Wonder Woman sounds right to us.
Like Superman, Wonder Woman is a character who has a ton of cultural cache, but that TV and film people have had a difficult time cracking.
Heck, even comic book creators have problems making the character work!
That challenge should be the kind of thing that drives the script to greatness, and that appeals to the kind of filmmaker who could churn out a hit. Taking another look at Joss Whedon's script, which Warner Bros. presumably still owns, is probably a good first step but of course it's unlikely they'd be able to move forward on it without changes, especially if they want to connect it to the world of Man of Steel.
In any event, Wonder Woman is a the last piece of the Justice League puzzle, really. Everybody already knows who Batman is and what he brings to the table, and even if the Nolan version of the character is gone, there's not much in the way of a need to reintroduce him. In fact, so soon after a successful relaunch that focused heavily on Bruce Wayne, it may be better to see an almost exclusively-superheroic Batman, so bringing him into one of the other franchises rather than giving him a solo film before Justice League could prove to be just what the doctor ordered.
Wonder Woman, though, is a character that most moviegoers have only a passing awareness of. The tools of her trade--the bracelets, the lasso and the invisible jet--are as well known as the character is herself. She's a blank slate for the screenwriters, but at the same time neeeds to be defined for the post-Lynda Carter generation before a credible Justice League film can be mounted. If she's introduced in the film, Diana's origin will get the short shrift and fans will almost certainly upset a number of fans.
There's another thing that a Wonder Woman film would mean, though, if Warner Bros. were to announce it at Comic Con: they would beat Marvel Studios to a significant punch: the delivery of a female-led superhero film.
Besides the sociological importance of finally making a major superhero movie with a solo female lead--something eloquently dealt with in an essay at The Atlantic today--the idea of Warners being able to bring the first great superheroine to the big screen before Marvel gets one of her distinguished imitators on film would be a feather in the cap of a studio who's been routinely out-strategized and outperformed by their rivals.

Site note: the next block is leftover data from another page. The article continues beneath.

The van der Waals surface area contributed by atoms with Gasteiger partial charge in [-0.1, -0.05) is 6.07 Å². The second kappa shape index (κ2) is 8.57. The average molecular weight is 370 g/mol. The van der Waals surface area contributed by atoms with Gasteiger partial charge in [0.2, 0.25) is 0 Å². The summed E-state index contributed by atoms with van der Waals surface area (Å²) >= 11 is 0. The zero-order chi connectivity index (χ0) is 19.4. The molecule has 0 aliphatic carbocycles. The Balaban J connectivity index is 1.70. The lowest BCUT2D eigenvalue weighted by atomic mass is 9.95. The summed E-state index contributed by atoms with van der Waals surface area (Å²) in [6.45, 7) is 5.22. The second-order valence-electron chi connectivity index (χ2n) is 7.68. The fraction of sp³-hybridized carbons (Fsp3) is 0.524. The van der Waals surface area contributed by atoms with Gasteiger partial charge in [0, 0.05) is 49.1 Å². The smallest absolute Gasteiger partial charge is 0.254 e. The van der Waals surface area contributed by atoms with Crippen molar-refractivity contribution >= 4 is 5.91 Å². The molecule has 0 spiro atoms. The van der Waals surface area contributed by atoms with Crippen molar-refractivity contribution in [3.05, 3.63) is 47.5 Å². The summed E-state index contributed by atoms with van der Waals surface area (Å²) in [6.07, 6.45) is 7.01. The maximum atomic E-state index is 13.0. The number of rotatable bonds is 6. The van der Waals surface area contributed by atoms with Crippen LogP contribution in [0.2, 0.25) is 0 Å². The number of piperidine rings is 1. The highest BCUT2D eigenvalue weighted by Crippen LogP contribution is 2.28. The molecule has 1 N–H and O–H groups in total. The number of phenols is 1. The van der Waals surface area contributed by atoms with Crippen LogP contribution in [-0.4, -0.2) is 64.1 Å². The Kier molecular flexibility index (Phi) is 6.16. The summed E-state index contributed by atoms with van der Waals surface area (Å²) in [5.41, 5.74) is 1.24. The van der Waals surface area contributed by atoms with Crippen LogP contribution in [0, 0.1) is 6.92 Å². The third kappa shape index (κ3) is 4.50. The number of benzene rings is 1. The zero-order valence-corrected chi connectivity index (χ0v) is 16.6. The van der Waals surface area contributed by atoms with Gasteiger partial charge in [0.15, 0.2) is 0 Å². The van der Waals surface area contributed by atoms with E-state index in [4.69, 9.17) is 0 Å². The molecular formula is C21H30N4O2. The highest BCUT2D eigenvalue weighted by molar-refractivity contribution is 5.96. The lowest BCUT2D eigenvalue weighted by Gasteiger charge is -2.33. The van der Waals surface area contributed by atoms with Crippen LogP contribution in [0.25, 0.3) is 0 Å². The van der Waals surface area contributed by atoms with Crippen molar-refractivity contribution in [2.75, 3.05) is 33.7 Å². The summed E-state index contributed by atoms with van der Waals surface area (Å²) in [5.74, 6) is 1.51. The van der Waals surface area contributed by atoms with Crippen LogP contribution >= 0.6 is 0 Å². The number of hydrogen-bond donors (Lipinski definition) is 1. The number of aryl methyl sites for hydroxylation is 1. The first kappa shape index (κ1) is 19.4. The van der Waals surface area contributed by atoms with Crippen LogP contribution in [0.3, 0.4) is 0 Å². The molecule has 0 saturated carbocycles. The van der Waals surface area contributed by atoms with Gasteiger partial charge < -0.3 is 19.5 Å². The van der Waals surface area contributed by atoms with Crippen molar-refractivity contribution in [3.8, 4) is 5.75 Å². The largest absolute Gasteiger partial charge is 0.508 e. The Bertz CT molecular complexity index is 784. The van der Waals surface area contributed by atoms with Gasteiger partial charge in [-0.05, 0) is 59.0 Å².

After all, DC have Superman, Batman and Wonder Woman. As much as you might love Marvel, there aren't any characters in their stable that rival those three in terms of history, awareness and broad appeal outside of comicdom. That The Avengers will be the top-grossing cinematic franchise of all time by the end of the year is an indicator of just how much better Marvel have been at making their intellectual property work for them. Taking their successful superhero films to the next level with The Avengers, making the first billion-dollar superhero team film, there aren't that many options left for Warner to change the superhero-movie game.
Marvel, though, have struggled to spotlight their female superhero characters in spite of the success of the rest of their line. The only female hero to appear in The Avengers was Black Widow, who also appeared in Iron Man 2 and will be featured in Captain America: the Winter Solder...but excepting Hawkeye, there wasn't another Avenger that had less to do in the film. Her appearance in Iron Man 2 was expectedly shallow; after all, she's not the film's hero.
While it's arguable that Wolverine, Spider-Man and Captain America are on roughly the same level of public awareness as Superman and Batman, it's impossible to dispute that Marvel doesn't have a character equivalent to Wonder Woman. When it comes to the superhero genre, she stands alone in her class as the best-known and most marketable female hero--and that's why if there's going to be a massively successful, female-led superhero film, it probably starts with her. Anybody else would get fans and reviews citing Wonder Woman and Buffy the Vampire Slayer in all of the reviews anyway, so why not cut out the middle man?